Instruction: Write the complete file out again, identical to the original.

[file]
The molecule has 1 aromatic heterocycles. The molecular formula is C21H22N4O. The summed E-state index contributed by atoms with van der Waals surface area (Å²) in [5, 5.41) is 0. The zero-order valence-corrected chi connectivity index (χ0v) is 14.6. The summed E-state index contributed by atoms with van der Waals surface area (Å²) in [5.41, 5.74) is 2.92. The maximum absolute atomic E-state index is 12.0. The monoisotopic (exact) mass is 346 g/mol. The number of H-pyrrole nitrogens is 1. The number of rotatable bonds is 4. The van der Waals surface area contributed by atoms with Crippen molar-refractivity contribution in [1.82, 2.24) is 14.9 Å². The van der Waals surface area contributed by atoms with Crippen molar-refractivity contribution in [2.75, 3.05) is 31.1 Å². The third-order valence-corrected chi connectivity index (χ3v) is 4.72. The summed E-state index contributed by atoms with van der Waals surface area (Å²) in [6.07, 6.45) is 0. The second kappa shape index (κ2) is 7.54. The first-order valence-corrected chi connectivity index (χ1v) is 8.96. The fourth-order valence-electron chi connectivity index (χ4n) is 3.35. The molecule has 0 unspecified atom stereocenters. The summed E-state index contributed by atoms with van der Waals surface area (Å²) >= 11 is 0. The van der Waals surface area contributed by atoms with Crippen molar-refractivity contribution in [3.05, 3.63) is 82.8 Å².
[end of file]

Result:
The molecule has 1 aromatic heterocycles. The molecular formula is C21H22N4O. The summed E-state index contributed by atoms with van der Waals surface area (Å²) in [5, 5.41) is 0. The zero-order valence-corrected chi connectivity index (χ0v) is 14.6. The summed E-state index contributed by atoms with van der Waals surface area (Å²) in [5.41, 5.74) is 2.92. The maximum absolute atomic E-state index is 12.0. The monoisotopic (exact) mass is 346 g/mol. The number of H-pyrrole nitrogens is 1. The number of rotatable bonds is 4. The van der Waals surface area contributed by atoms with Crippen molar-refractivity contribution in [1.82, 2.24) is 14.9 Å². The van der Waals surface area contributed by atoms with Crippen molar-refractivity contribution in [2.75, 3.05) is 31.1 Å². The third-order valence-corrected chi connectivity index (χ3v) is 4.72. The summed E-state index contributed by atoms with van der Waals surface area (Å²) in [6.07, 6.45) is 0. The second kappa shape index (κ2) is 7.54. The first-order valence-corrected chi connectivity index (χ1v) is 8.96. The fourth-order valence-electron chi connectivity index (χ4n) is 3.35. The molecule has 0 unspecified atom stereocenters. The summed E-state index contributed by atoms with van der Waals surface area (Å²) >= 11 is 0. The van der Waals surface area contributed by atoms with Crippen molar-refractivity contribution in [3.05, 3.63) is 82.8 Å².